Why Brand Stories Succeed Or Fail

Jeff RosenblumJuly 2, 20195 min

Engaging an audience is vital. NASA learned about the importance of engaging teams in the hardest of ways. In 2003, the Space Shuttle Columbia set off on its disastrous final flight. But, sadly, it didn’t have to be a disaster. As the shuttle lifted off, people on the ground observed a small piece of foam strike the wing. The mission was set for 16 days, which gave Boeing engineers plenty of time to come up with a risk assessment for the foam piece. They provided this in 28 utterly dreary PowerPoint slides. The information was compressed into bullet points. Headlines were incomprehensible.

A critical equation actually wrapped from one line to the next. As information design expert Edward Tufte later noted, all of the necessary information to understand the danger was there; it was just impossible to follow. One of the recommendations that came out of the investigation into the disaster was that NASA scientists should never again rely on PowerPoint alone to present important data and scientific information. In the business world, we do nothing all day but present gobs of data with PowerPoint. NASA forbids its use for that purpose.

Somehow, in business we feel compelled to bore the hell out of each other. Arguably, we live in the most exciting time in world history. Yet we’re addicted to overwhelming graphs and tables and somnolent presentations. Sometimes, this leads to failed pitches; other times, to things far worse.

Enter Storytelling

The solution to the problem turns out to be simple: stories. From an evolutionary standpoint we are not hardwired to process abstract data points. We are set up for storytelling. For about 2 million years, we were a fairly unimpressive species. Our only technology consisted of rocks, clubs and the occasional domesticated dog. Then, about 27,000 years ago, we started sharing experiences through painting, sculpture and written stories. Our capabilities then grew on an exponential curve. In the blink of an evolutionary eye we went on to create the printing press and, soon after, virtual reality goggles.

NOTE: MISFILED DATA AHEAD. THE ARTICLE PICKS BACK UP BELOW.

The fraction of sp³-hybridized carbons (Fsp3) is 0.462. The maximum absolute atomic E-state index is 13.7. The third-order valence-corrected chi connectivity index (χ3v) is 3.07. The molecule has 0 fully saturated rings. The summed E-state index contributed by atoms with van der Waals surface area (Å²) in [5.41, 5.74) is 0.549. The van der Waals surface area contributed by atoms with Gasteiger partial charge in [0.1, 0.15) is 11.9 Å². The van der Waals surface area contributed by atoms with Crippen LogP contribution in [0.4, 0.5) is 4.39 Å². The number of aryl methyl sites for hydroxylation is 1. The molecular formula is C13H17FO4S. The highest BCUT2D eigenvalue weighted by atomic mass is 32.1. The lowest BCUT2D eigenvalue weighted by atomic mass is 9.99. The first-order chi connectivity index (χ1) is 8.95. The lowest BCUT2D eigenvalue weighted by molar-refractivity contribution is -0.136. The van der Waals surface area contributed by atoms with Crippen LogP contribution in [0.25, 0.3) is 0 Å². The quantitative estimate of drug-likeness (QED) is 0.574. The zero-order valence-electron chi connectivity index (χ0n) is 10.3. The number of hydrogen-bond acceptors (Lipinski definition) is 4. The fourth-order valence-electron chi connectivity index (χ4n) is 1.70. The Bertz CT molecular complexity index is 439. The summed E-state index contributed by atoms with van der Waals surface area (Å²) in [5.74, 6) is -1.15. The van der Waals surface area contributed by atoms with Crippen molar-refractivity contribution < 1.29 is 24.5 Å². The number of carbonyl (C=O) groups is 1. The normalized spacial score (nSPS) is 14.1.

Of course, plenty of people in the industry have woken up to the power of stories. We talk a lot about storytelling. Over time, the concept has been overused and abused to the point that it often means nothing. Seriously, chefs now talk about their food telling a story. Yet, there’s a compelling reason why we should be talking about this topic. Storytelling, done right, works. Research demonstrates that stories affect us at a deep neurological level. Using fMRI technology, we’ve learned that when people tell a good story, the teller and listener synchronize so that key areas of their brains are activated at the same time. If the story is about favorite foods, both the teller’s and the listener’s sensory cortex light up. If it’s about a race car, both of their motor cortexes activate. Even more profound, regions of the listener’s brain sometimes fire before the same regions in the storyteller’s. This happens because the listener is anticipating what will happen in the story. While bad presentations cause the audience to look for the exit, a great story gets their brain to look forward to more information.

What Makes A Story Effective?

The answer lies in the understanding that stories are about managing threats. A while ago, our industry didn’t have as strong of a need for storytelling. When the creative canvas was clearly defined with one-page print and 30-second TV ads, it was relatively easy to get teams to believe in creative ideas. The executive team already knew what they were buying, and we knew what we were selling.